According to the Shropshire Word-Book, written by Georgina Jackson and published in 1879, “It is called catchin’ time when in a wet season they catch every minute of favourable weather for field work.”
We have a weird relationship with time. When I was a kid, adults in my life put a lot of importance on how early one got up in the morning. If you were the sort of person who regularly got up at dawn (or earlier), you were obviously a morally upstanding, productive member of your community. If you slept in a bit later, but still got up “early” and started your workday sometime well before 9am, you were still a good person, though perhaps not quite as good and hard-working as the people who got up earlier. If you slept in until “all hours of the day,” there was something seriously wrong with you, and you were clearly leading a life of decadence bound for a (deservedly) horrible end.
Exceptions were made for people who had jobs that required them to work “graveyard” shifts, and the like, but even then, there were implications that this was only-just tolerated as a necessary evil.
I became especially cognizant of this in my early twenties, when I was juggling part-time college with multiple part-time jobs, one of which was a night job. A number of my relatives could not understand why I thought it was all right to sleep in past nine just because I had worked late, then stayed up to finish homework, and didn’t have to be at class or work until afternoon. They would quote folk proverbs and Bible verses at me about how early risers were healthy and successful, and only the wicked “slept the day away.”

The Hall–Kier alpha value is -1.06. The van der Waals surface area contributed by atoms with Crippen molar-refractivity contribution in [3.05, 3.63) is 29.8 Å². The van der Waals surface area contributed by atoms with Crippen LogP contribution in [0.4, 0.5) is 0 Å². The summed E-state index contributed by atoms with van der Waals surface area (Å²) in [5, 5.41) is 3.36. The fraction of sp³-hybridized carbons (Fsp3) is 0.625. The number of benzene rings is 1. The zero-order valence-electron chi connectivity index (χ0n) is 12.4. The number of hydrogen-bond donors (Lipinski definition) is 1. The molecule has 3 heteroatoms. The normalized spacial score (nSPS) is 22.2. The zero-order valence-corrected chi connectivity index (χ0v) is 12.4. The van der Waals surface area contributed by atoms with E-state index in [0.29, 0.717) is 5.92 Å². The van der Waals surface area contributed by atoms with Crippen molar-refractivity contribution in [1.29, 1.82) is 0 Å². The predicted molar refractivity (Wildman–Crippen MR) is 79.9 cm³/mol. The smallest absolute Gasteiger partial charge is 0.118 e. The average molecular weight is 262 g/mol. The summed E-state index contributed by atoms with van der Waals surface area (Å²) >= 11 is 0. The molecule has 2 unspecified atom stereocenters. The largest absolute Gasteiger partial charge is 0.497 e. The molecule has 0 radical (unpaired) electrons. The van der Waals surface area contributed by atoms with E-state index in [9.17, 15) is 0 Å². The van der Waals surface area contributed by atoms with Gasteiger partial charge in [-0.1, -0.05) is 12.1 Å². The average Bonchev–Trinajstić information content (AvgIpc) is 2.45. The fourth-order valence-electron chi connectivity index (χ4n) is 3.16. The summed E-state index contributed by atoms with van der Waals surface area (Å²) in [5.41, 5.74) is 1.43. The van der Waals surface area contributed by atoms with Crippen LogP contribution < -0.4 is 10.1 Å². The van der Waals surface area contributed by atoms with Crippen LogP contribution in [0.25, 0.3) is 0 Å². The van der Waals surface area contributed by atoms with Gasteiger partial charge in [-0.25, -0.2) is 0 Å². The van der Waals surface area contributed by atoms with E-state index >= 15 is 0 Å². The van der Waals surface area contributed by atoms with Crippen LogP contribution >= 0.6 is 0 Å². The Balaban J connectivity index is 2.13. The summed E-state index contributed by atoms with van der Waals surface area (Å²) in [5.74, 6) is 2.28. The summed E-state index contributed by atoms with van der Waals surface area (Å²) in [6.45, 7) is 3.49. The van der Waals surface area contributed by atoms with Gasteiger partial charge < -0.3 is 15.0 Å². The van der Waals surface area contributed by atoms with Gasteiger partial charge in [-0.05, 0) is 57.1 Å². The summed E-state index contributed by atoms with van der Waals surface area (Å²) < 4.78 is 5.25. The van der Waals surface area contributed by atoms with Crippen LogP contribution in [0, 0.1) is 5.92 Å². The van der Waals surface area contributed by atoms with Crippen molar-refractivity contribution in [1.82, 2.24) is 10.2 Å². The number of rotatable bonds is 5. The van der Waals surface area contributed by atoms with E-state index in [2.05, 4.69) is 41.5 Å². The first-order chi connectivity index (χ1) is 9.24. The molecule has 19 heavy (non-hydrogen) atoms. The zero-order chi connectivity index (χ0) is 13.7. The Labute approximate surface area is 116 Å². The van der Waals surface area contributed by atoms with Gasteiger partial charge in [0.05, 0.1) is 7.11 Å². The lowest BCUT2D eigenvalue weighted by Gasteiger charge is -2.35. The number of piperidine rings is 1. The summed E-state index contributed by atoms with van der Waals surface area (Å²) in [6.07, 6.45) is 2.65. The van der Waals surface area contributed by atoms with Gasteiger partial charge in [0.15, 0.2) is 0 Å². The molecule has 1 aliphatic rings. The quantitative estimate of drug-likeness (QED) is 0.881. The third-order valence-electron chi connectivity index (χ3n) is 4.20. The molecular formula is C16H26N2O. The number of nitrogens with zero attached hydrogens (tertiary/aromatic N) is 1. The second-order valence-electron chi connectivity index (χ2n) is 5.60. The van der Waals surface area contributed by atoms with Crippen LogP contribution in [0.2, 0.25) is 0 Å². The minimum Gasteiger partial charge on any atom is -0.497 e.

Which, unless one is working in agriculture or some other vocation where sunlight is literally necessary to the work at hand, is nonsense.
While the human wake-and-sleep cycle is moderated by sunlight, it is part of a complex system of neuro-chemicals and hormones. The release of some of those chemicals are stimulated by the detection of sunlight, but it isn’t exactly the same in every person. There really are some people who are biologically wired to be morning people, some that aren’t, and even some who are definitely night people.
I am not one of those morning people. Getting me up and about before sunrise is a seriously unpleasant chore, no matter how early I go to bed. Even when I do get up regularly at a particular hour after a good night’s sleep, my brain never feels as if it is firing on all cylinders until a couple of hours after sunrise. In the summertime that’s no problem, but in winter—when sunrise at my latitude doesn’t happen until nearly 8 am—that makes working a 9-to-5 office job less than ideal.
Which is why I’m grateful that at least some flextime is fairly standard in my industry for my kind of work.
The flip side is that in the summer, when sunrise is much earlier, it’s a lot easier for me to get into the office and productive earlier in the day, and more likely that I will leave the office earlier, so that I can enjoy the sunny evenings.
Which is why I have a lot less hatred for the arbitrary annual movement of the clock forward and back than many of my friends. I understand perfectly well that the amount of sunlight we get in the summer is the same, no matter what any of us arbitrarily set our clocks to. But, because the official business world does follow that convention, and even in a flextime environment, one is expected to stay at the office until that hour hand creeps into the vicinity of the 5, the artificial temporary movement of that hour to earlier in the solar day gives me more time to appreciate and enjoy the sun when I am awake and out of the office.
So, it works for me. I’m sorry that it does nothing more than annoy some others.